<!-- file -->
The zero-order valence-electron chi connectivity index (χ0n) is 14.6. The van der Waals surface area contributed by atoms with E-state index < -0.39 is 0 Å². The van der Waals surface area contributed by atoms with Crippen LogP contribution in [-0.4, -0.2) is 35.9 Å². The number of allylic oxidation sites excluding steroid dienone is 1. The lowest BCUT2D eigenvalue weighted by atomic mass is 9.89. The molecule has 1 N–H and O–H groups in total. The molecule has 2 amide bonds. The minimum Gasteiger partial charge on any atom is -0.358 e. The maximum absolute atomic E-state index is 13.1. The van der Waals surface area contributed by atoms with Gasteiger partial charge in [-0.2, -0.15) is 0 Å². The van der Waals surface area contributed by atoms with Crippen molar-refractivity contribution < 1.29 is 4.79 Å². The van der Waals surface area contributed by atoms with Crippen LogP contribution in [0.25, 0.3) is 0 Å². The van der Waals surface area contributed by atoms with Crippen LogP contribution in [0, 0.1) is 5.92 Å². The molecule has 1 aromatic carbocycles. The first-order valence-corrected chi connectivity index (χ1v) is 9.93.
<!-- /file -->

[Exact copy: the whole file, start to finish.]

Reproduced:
The zero-order valence-electron chi connectivity index (χ0n) is 14.6. The van der Waals surface area contributed by atoms with E-state index < -0.39 is 0 Å². The van der Waals surface area contributed by atoms with Crippen LogP contribution in [-0.4, -0.2) is 35.9 Å². The number of allylic oxidation sites excluding steroid dienone is 1. The lowest BCUT2D eigenvalue weighted by atomic mass is 9.89. The molecule has 1 N–H and O–H groups in total. The molecule has 2 amide bonds. The minimum Gasteiger partial charge on any atom is -0.358 e. The maximum absolute atomic E-state index is 13.1. The van der Waals surface area contributed by atoms with Gasteiger partial charge in [-0.2, -0.15) is 0 Å². The van der Waals surface area contributed by atoms with Crippen molar-refractivity contribution < 1.29 is 4.79 Å². The van der Waals surface area contributed by atoms with Crippen LogP contribution in [0.25, 0.3) is 0 Å². The van der Waals surface area contributed by atoms with Crippen LogP contribution in [0, 0.1) is 5.92 Å². The molecule has 1 aromatic carbocycles. The first-order valence-corrected chi connectivity index (χ1v) is 9.93.